Video shows security guard shove reporter out of building

By Timothy Cama, Kevin Bogardus | 02/26/2019 01:21 PM EST

Security camera footage obtained by E&E News under the Freedom of Information Act shows a reporter being grabbed by the shoulders and pushed outside of EPA headquarters in May 2018. <a href=Click here to view the full footage. " />

Security camera footage obtained by E&E News under the Freedom of Information Act shows a reporter being grabbed by the shoulders and pushed outside of EPA headquarters in May 2018. Click here to view the full footage. Obtained via FOIA

Security footage shows an EPA security guard push an Associated Press reporter out of the agency’s headquarters last year.

The video, obtained by E&E News under the Freedom of Information Act, shows AP reporter Ellen Knickmeyer inside the William Jefferson Clinton Federal Building for roughly five minutes on May 22, 2018, before a female guard pushes her out with two hands on her shoulders.

Knickmeyer was trying that morning to cover then-Administrator Scott Pruitt’s high-profile summit on the agency’s plans to confront PFAS — for per- or polyfluoroalkyl — chemicals found in drinking water.

Advertisement

But Knickmeyer wasn’t part of a small group of journalists EPA invited for a select portion of the event. E&E News and CNN reporters also went to the building that morning and were barred from entering. EPA claimed at the time the agency had enough room at the summit to accommodate only 10 news outlets.

Asked for comment on the video, an AP spokeswoman confirmed to E&E News that Knickmeyer is in the video and referred to the newswire’s story on the day’s events. AP Executive Editor Sally Buzbee said at the time EPA’s selective blocking of certain news organizations from covering the summit was "a direct threat to the public’s right to know about what is happening inside their government."

Later, after the treatment of the reporters gained widespread attention, EPA opened up the afternoon session of the summit that day to all members of the press (Greenwire, May 22, 2018). In addition, the AP said Lincoln Ferguson, then an adviser to Pruitt at EPA, called Knickmeyer to apologize for how she was treated and said the incident was being looked into. It is not clear if any disciplinary action has been taken against the guard.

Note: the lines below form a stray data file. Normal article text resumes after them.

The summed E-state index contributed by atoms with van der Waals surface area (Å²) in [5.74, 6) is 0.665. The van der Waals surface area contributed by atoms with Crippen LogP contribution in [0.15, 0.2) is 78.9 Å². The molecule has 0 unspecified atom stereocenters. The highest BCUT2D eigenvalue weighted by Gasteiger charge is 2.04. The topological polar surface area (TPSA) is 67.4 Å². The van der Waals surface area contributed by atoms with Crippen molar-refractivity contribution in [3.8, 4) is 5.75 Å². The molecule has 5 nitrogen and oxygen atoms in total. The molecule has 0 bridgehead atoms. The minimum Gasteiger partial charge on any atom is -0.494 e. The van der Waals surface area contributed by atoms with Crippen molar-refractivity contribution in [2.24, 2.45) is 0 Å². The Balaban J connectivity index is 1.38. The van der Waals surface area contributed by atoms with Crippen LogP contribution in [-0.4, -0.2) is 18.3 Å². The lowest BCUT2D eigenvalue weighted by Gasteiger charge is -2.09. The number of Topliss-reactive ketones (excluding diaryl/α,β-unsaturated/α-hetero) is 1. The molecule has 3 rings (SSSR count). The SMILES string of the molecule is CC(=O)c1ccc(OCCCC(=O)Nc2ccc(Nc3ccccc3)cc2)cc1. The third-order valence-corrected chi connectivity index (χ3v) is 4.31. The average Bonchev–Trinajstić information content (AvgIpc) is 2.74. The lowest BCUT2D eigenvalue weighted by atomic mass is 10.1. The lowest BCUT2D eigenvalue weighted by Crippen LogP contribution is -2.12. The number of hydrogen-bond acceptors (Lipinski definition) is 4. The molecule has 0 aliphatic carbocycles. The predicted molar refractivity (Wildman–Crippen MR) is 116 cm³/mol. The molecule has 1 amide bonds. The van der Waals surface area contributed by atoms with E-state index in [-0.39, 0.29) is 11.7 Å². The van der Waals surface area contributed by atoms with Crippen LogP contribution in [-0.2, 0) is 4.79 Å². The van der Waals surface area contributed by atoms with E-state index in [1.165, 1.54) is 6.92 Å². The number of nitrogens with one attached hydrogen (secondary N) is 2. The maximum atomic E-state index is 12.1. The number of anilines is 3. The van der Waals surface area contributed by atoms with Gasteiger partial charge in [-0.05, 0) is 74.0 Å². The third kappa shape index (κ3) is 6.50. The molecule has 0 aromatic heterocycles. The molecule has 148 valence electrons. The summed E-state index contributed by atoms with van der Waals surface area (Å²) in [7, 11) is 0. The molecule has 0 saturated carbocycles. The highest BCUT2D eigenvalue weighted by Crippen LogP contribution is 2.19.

An EPA spokesman didn’t respond to a request for comment but referred E&E News to the General Services Administration since agency headquarters is a GSA building.

A GSA spokeswoman referred E&E News to the Department of Homeland Security since security at EPA sites falls under the department’s Federal Protective Service. DHS didn’t immediately answer questions for this story.

In the grainy security video — which has been partially blurred, hiding the faces of most people entering the south entrance to the Clinton building — Knickmeyer is shown entering the building and immediately speaking with a security guard posted there. The video has no audio.

She initially gives the guard an identification badge, which she gets back shortly after. A man who isn’t a guard shows her something on his tablet while she is trying to deal with the guards, and she makes a call.

The guards appear to argue with Knickmeyer at multiple points, and they gesture for her to leave the building. At one point, three security guards are speaking with her.

Near the end of the video, a guard points toward the door while talking to Knickmeyer. The guard then gets very close to Knickmeyer, keeps talking to her and pushes her out of the building, with both of the guard’s hands on the reporter’s shoulders.

A few seconds later, the guard returns to the building. Another security guard is shown smiling before the video ends.

At the time, the agency defended its handling of the incident.

"The Associated Press was told we were at capacity and a livestream would be available," then-EPA spokesman Jahan Wilcox said in a statement (E&E News PM, May 23, 2018).

"The AP reporter showed up at EPA but refused to leave the building after being asked to do so. When we were made aware of the incident, we displaced stakeholders to the overflow room who flew to Washington for this meeting so that every member of the press could have a seat."

Click here to see the full video.

Reporter Corbin Hiar contributed.

Suggested Articles